From the Export menu, we can choose the CSV format direct. In the screenshot, you can see there is an option to export all columns or displayed columns. Displayed columns are the ones you project in the query. All columns are, in this example, all columns in the VMConnect table. We can then easily massage and format the data in Excel if needed. Very quick compared to writing a script exporting the data 😊

Azure Monitor Data Ingestion Workbook

Last couple of weeks Vanessa and I have been working with analyzing costs for a Log Analytics workspace. As part of this work, we built a workbook, and of course, we want to share this workbook with the community

The idea with the workbook is to help identify the top data ingestion sources, especially around Computers, to help with optimizing the costs of using Azure Monitor. The workbook has two tabs, one to look at cost based on computer and one to look at cost by data type.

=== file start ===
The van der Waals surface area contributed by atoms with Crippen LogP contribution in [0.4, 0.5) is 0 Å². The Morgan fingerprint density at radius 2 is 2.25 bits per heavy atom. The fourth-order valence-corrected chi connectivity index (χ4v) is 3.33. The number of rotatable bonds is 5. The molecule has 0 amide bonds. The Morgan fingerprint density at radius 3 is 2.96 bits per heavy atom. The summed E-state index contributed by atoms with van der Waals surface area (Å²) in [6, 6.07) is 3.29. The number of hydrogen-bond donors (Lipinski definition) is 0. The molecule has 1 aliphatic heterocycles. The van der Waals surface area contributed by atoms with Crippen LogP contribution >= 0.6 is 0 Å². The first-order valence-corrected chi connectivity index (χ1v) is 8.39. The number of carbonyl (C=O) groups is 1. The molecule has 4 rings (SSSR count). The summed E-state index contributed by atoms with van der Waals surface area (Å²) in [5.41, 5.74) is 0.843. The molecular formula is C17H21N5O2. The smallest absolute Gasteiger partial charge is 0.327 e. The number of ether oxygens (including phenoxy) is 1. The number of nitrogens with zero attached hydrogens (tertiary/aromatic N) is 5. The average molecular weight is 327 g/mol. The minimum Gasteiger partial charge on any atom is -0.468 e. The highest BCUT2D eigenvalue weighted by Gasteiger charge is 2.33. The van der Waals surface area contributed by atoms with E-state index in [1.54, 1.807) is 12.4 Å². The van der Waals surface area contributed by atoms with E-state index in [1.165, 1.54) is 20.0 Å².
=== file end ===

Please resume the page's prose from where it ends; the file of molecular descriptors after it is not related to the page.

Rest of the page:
The “By computer” tab visualizes the total amount of ingested data by the server and the estimated data ingestion cost for this data. The price is calculated on a parameter where you input cost per GB. If you select a server, in this example dc01, another table will be visualized to show the amount of data, for each data type, for the selected server. For instance, in the screenshot, we can see that dc01 has ingested 1.13 GB performance data.

The second tab, “By data type” tab, visualize the total amount of ingested data by data type, and the estimated data ingestion cost for this data.

The “Azure Diagnostic” tab visualizes the total amount of ingested data by Azure Diagnostics, and the estimated data ingestion cost for this data.

The “Trends” tab compare data ingestion between two time periods. This tab visualize the ingestion difference between the two time periods and if the trend is decreased on increased.

The workbook is provided as a sample of what is possible. It does not replace current cost management tools or invoices from Microsoft. The costs in this workbook are estimated prices only and are not an official statement or invoice from Microsoft.

Download the workbook at GitHub.